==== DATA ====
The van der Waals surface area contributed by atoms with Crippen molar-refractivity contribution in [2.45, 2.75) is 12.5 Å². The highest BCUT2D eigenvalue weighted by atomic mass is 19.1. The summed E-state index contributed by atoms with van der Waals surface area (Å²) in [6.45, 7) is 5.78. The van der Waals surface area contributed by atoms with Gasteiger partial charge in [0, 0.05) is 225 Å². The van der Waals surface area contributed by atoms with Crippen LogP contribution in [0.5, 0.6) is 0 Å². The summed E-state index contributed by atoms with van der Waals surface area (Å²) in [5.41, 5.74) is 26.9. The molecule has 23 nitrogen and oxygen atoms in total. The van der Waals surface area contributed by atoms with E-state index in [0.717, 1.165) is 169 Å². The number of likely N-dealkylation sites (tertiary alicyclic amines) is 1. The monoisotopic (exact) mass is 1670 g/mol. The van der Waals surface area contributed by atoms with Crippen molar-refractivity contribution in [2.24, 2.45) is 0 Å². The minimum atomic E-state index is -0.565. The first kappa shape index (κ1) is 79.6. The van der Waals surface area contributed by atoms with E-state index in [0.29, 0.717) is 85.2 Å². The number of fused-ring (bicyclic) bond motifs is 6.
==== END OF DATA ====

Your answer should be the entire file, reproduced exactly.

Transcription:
The van der Waals surface area contributed by atoms with Crippen molar-refractivity contribution in [2.45, 2.75) is 12.5 Å². The highest BCUT2D eigenvalue weighted by atomic mass is 19.1. The summed E-state index contributed by atoms with van der Waals surface area (Å²) in [6.45, 7) is 5.78. The van der Waals surface area contributed by atoms with Gasteiger partial charge in [0, 0.05) is 225 Å². The van der Waals surface area contributed by atoms with Crippen LogP contribution in [0.5, 0.6) is 0 Å². The summed E-state index contributed by atoms with van der Waals surface area (Å²) in [5.41, 5.74) is 26.9. The molecule has 23 nitrogen and oxygen atoms in total. The van der Waals surface area contributed by atoms with E-state index in [0.717, 1.165) is 169 Å². The number of likely N-dealkylation sites (tertiary alicyclic amines) is 1. The monoisotopic (exact) mass is 1670 g/mol. The van der Waals surface area contributed by atoms with Crippen molar-refractivity contribution in [2.24, 2.45) is 0 Å². The minimum atomic E-state index is -0.565. The first kappa shape index (κ1) is 79.6. The van der Waals surface area contributed by atoms with E-state index in [0.29, 0.717) is 85.2 Å². The number of fused-ring (bicyclic) bond motifs is 6.